airlines

Why I never check bags and why you shouldn't either

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You know those people. 

They're at the ticket counter, screaming at the agent to let their oversize bag for a three day trip on the plane without paying extra for it. You know those people, don't you? I do, too.

Unless it's absolutely necessary, (like I'm leaving the country for weeks at a time) I try to never check a bag. I don't even want the gate agent to "complementary" check my bag to its final destination. I'm good. Let me keep my bag, fam. 

I like to pack light. I hate digging in suitcases for things and I have a tendency to lose stuff when I'm unorganized. 

I just wrapped up a three-day stay in Los Angeles — more on that later — and I took only a backpack. I stuffed three days worth of clothes and toiletries into two packing cubes (which I highly recommend! They're great) and used my backpack as my personal item. It's a Burton backpack. I think I got it from Urban Outfitters a few years ago. It has a bunch of pockets to keep things like your wallet and passport in. I have two packing cubes, a pair of Vans, a pair of flip-flops, my Beats by Dre headphones, and my glasses case all in this backpack. I'm able to quickly reach for whatever I need without tearing my bag apart. I don't have to fight my seatmate for overhead bin storage because my bag goes under the seat in front of me. 

For short trips like the one I'm on, I recommend a backpack. If you're going out of the country for less than a week, then a small suitcase is fine. I still prefer carry-on sizes to avoid having to check a bag. There's no better feeling like getting off of a flight, grabbing my backpack, and heading for the exit. No waiting at the baggage carousel, or, God-forbid, searching for a bag because it didn't make it on the flight. Save yourself some time, if you can, and pack lightly.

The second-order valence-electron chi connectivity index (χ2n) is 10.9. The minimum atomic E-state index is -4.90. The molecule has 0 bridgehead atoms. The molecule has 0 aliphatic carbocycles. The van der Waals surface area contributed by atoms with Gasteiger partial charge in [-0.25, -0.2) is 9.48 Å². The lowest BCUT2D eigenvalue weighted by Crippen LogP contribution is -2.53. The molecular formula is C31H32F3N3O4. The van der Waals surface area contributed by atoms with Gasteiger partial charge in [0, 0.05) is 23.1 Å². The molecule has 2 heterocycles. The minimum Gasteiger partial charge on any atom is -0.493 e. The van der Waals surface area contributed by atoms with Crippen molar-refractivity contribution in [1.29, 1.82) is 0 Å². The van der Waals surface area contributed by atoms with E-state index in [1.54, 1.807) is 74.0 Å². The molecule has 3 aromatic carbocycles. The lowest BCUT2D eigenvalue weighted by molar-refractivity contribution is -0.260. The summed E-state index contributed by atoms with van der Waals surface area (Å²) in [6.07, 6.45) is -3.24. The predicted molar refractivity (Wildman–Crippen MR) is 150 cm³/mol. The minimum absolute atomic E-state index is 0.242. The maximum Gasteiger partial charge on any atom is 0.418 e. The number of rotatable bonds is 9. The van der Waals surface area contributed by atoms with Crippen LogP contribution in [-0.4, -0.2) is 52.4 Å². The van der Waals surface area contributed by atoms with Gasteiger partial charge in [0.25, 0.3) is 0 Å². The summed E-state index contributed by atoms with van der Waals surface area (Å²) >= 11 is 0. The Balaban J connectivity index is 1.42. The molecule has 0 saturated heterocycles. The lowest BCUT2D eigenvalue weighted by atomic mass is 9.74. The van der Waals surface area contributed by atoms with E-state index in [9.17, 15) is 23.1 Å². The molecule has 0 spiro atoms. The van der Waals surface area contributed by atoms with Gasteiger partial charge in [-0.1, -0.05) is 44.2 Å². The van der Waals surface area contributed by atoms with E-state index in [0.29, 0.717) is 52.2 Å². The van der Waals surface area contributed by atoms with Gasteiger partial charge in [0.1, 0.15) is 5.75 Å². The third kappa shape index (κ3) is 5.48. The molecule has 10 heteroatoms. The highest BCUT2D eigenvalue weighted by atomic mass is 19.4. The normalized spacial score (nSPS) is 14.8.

ICYMI: What you should know about the #electronicsban

The U.S. announced new measures to ban large electronic devices on airplanes bound for the United States from airports in eight predominately Middle Eastern nations. 

The new measures come after the U.S. says it's responding to intelligence saying that al-Qaeda is plotting potential terrorist attacks using electronic devices.

What does that mean? Passengers on U.S.-bound flights will not be permitted to carry an electronic device larger than a cell phone on board. Laptops, iPads and many electronic devices will have to be checked. The ban does not include cell phones and medical devices.

Airports included in the ban are:
United Arab Emirates: Dubai Airport, Abu Dhabi Airport
Jordan: Queen Alia Airport
Egypt: Cairo Airport
Turkey: Istanbul Ataturk Airport
Saudi Arabia: King Khalid International Airport, King Abdulaziz Airport
Kuwait: Kuwait International Airport
Morocco: Mohammed V International Airport
Qatar: Doha Airport

In a press release the Department of Homeland Security said the measures were enacted in response to a 2015 plane crash in Egypt, the attempted downing of a jet in Somalia, as well as terrorist attacks at airports in Brussels and Istanbul. None of the attacks on the airplanes or airports took place on U.S.-bound aircraft.

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Will I be able to carry my laptop or iPad on the flight?
No. All electronics larger than a cellphone will have to be placed in your checked baggage prior to flying. 

Are U.S. carriers impacted?
No. 

What carriers are affected?
Royal Jordanian, Emirates, Etihad, Royal Air Maroc, Egypt Air, Turkish, Qatar, Kuwait Airways, and Saudi Arabian. 

Should I insure my valuables before traveling?
Probably. Baggage carriers are notoriously known for being – less than gentle – with luggage. 

The Trump administration hasn't set a timeline for how long the ban will be in place – or if other countries could be added to the list.